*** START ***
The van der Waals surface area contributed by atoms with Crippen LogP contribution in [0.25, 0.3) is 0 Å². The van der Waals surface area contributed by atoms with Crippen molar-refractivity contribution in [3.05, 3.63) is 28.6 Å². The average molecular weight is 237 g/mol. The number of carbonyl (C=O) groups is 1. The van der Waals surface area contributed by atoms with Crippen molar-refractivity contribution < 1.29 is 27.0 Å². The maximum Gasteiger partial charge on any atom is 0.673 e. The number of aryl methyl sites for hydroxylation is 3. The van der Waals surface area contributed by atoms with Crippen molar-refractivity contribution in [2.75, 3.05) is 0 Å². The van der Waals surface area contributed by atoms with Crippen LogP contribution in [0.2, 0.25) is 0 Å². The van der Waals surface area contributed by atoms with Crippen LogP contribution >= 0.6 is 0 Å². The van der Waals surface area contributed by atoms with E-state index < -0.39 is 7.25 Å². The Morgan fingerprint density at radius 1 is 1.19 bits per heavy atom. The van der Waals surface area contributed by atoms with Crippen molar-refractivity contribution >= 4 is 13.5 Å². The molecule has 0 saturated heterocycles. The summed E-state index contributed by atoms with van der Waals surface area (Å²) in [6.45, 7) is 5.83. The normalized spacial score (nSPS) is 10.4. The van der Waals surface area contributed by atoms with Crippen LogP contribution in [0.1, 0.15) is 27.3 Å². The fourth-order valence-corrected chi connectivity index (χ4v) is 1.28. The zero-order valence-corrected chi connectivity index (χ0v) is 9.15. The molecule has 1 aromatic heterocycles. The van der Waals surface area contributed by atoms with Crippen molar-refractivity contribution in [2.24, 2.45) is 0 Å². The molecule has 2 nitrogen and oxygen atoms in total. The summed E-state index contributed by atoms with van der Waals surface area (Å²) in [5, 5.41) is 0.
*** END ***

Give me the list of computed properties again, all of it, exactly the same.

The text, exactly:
The van der Waals surface area contributed by atoms with Crippen LogP contribution in [0.25, 0.3) is 0 Å². The van der Waals surface area contributed by atoms with Crippen molar-refractivity contribution in [3.05, 3.63) is 28.6 Å². The average molecular weight is 237 g/mol. The number of carbonyl (C=O) groups is 1. The van der Waals surface area contributed by atoms with Crippen molar-refractivity contribution < 1.29 is 27.0 Å². The maximum Gasteiger partial charge on any atom is 0.673 e. The number of aryl methyl sites for hydroxylation is 3. The van der Waals surface area contributed by atoms with Crippen molar-refractivity contribution in [2.75, 3.05) is 0 Å². The van der Waals surface area contributed by atoms with Crippen LogP contribution in [0.2, 0.25) is 0 Å². The van der Waals surface area contributed by atoms with Crippen LogP contribution >= 0.6 is 0 Å². The van der Waals surface area contributed by atoms with E-state index < -0.39 is 7.25 Å². The Morgan fingerprint density at radius 1 is 1.19 bits per heavy atom. The van der Waals surface area contributed by atoms with Crippen molar-refractivity contribution >= 4 is 13.5 Å². The molecule has 0 saturated heterocycles. The summed E-state index contributed by atoms with van der Waals surface area (Å²) in [6.45, 7) is 5.83. The normalized spacial score (nSPS) is 10.4. The van der Waals surface area contributed by atoms with Crippen LogP contribution in [0.1, 0.15) is 27.3 Å². The fourth-order valence-corrected chi connectivity index (χ4v) is 1.28. The zero-order valence-corrected chi connectivity index (χ0v) is 9.15. The molecule has 1 aromatic heterocycles. The van der Waals surface area contributed by atoms with Crippen molar-refractivity contribution in [2.24, 2.45) is 0 Å². The molecule has 2 nitrogen and oxygen atoms in total. The summed E-state index contributed by atoms with van der Waals surface area (Å²) in [5, 5.41) is 0.